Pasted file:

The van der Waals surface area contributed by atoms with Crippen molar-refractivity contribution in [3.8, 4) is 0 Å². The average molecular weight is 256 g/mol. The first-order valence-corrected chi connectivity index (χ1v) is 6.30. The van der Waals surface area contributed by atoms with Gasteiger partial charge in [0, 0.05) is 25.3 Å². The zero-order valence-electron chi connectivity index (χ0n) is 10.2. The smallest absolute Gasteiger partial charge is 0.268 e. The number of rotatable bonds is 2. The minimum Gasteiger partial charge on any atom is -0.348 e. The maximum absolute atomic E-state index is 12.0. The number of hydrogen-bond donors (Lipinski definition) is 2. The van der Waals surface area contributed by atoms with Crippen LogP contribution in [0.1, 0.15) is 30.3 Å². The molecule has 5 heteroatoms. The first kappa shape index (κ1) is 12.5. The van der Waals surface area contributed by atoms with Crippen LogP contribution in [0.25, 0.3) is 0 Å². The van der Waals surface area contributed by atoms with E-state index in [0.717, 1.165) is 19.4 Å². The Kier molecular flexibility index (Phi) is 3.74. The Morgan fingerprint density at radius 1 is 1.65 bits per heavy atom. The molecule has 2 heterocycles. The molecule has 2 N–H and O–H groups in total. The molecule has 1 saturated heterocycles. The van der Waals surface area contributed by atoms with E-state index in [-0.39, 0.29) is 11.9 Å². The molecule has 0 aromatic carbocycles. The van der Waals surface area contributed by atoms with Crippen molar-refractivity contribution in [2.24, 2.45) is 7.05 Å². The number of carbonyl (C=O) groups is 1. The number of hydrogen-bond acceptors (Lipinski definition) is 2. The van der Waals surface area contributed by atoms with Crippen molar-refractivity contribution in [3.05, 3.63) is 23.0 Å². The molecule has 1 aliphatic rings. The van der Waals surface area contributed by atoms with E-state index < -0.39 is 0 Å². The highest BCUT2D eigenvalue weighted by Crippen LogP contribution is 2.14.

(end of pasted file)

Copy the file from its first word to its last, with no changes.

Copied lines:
The van der Waals surface area contributed by atoms with Crippen molar-refractivity contribution in [3.8, 4) is 0 Å². The average molecular weight is 256 g/mol. The first-order valence-corrected chi connectivity index (χ1v) is 6.30. The van der Waals surface area contributed by atoms with Gasteiger partial charge in [0, 0.05) is 25.3 Å². The zero-order valence-electron chi connectivity index (χ0n) is 10.2. The smallest absolute Gasteiger partial charge is 0.268 e. The number of rotatable bonds is 2. The minimum Gasteiger partial charge on any atom is -0.348 e. The maximum absolute atomic E-state index is 12.0. The number of hydrogen-bond donors (Lipinski definition) is 2. The van der Waals surface area contributed by atoms with Crippen LogP contribution in [0.1, 0.15) is 30.3 Å². The molecule has 5 heteroatoms. The first kappa shape index (κ1) is 12.5. The van der Waals surface area contributed by atoms with Crippen LogP contribution in [0.25, 0.3) is 0 Å². The van der Waals surface area contributed by atoms with E-state index in [0.717, 1.165) is 19.4 Å². The Kier molecular flexibility index (Phi) is 3.74. The Morgan fingerprint density at radius 1 is 1.65 bits per heavy atom. The molecule has 2 heterocycles. The molecule has 2 N–H and O–H groups in total. The molecule has 1 saturated heterocycles. The van der Waals surface area contributed by atoms with E-state index in [-0.39, 0.29) is 11.9 Å². The molecule has 0 aromatic carbocycles. The van der Waals surface area contributed by atoms with Crippen molar-refractivity contribution in [2.24, 2.45) is 7.05 Å². The number of carbonyl (C=O) groups is 1. The number of hydrogen-bond acceptors (Lipinski definition) is 2. The van der Waals surface area contributed by atoms with Crippen molar-refractivity contribution in [3.05, 3.63) is 23.0 Å². The molecule has 1 aliphatic rings. The van der Waals surface area contributed by atoms with E-state index < -0.39 is 0 Å². The highest BCUT2D eigenvalue weighted by Crippen LogP contribution is 2.14.